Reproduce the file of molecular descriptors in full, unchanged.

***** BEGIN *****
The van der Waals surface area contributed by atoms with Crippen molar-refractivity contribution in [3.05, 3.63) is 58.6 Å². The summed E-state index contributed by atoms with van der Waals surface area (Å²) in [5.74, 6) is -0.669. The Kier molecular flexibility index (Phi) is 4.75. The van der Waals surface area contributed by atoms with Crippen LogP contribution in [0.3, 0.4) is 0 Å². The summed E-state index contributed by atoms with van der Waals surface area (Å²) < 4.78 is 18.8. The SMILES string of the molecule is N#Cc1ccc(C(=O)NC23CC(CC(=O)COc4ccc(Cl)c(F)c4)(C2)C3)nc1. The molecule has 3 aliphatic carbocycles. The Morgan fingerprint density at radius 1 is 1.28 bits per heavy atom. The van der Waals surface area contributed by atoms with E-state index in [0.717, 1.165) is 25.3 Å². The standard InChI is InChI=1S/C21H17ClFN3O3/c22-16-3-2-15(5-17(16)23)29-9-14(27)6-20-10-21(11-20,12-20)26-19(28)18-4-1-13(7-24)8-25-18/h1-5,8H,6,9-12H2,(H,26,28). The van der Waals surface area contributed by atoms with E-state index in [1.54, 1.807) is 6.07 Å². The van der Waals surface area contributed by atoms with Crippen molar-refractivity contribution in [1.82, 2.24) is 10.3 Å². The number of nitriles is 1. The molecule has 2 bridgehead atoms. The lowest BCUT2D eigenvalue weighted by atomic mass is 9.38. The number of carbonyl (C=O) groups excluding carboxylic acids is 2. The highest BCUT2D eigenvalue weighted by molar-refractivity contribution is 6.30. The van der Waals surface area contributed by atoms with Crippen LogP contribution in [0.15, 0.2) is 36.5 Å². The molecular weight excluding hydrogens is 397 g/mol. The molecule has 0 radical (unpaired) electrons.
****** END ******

The van der Waals surface area contributed by atoms with Crippen molar-refractivity contribution in [3.05, 3.63) is 58.6 Å². The summed E-state index contributed by atoms with van der Waals surface area (Å²) in [5.74, 6) is -0.669. The Kier molecular flexibility index (Phi) is 4.75. The van der Waals surface area contributed by atoms with Crippen LogP contribution in [0.3, 0.4) is 0 Å². The summed E-state index contributed by atoms with van der Waals surface area (Å²) < 4.78 is 18.8. The SMILES string of the molecule is N#Cc1ccc(C(=O)NC23CC(CC(=O)COc4ccc(Cl)c(F)c4)(C2)C3)nc1. The molecule has 3 aliphatic carbocycles. The Morgan fingerprint density at radius 1 is 1.28 bits per heavy atom. The van der Waals surface area contributed by atoms with E-state index in [0.717, 1.165) is 25.3 Å². The standard InChI is InChI=1S/C21H17ClFN3O3/c22-16-3-2-15(5-17(16)23)29-9-14(27)6-20-10-21(11-20,12-20)26-19(28)18-4-1-13(7-24)8-25-18/h1-5,8H,6,9-12H2,(H,26,28). The van der Waals surface area contributed by atoms with E-state index in [1.54, 1.807) is 6.07 Å². The van der Waals surface area contributed by atoms with Crippen molar-refractivity contribution in [1.82, 2.24) is 10.3 Å². The number of nitriles is 1. The molecule has 2 bridgehead atoms. The lowest BCUT2D eigenvalue weighted by atomic mass is 9.38. The number of carbonyl (C=O) groups excluding carboxylic acids is 2. The highest BCUT2D eigenvalue weighted by molar-refractivity contribution is 6.30. The van der Waals surface area contributed by atoms with Crippen LogP contribution in [0.15, 0.2) is 36.5 Å². The molecular weight excluding hydrogens is 397 g/mol. The molecule has 0 radical (unpaired) electrons.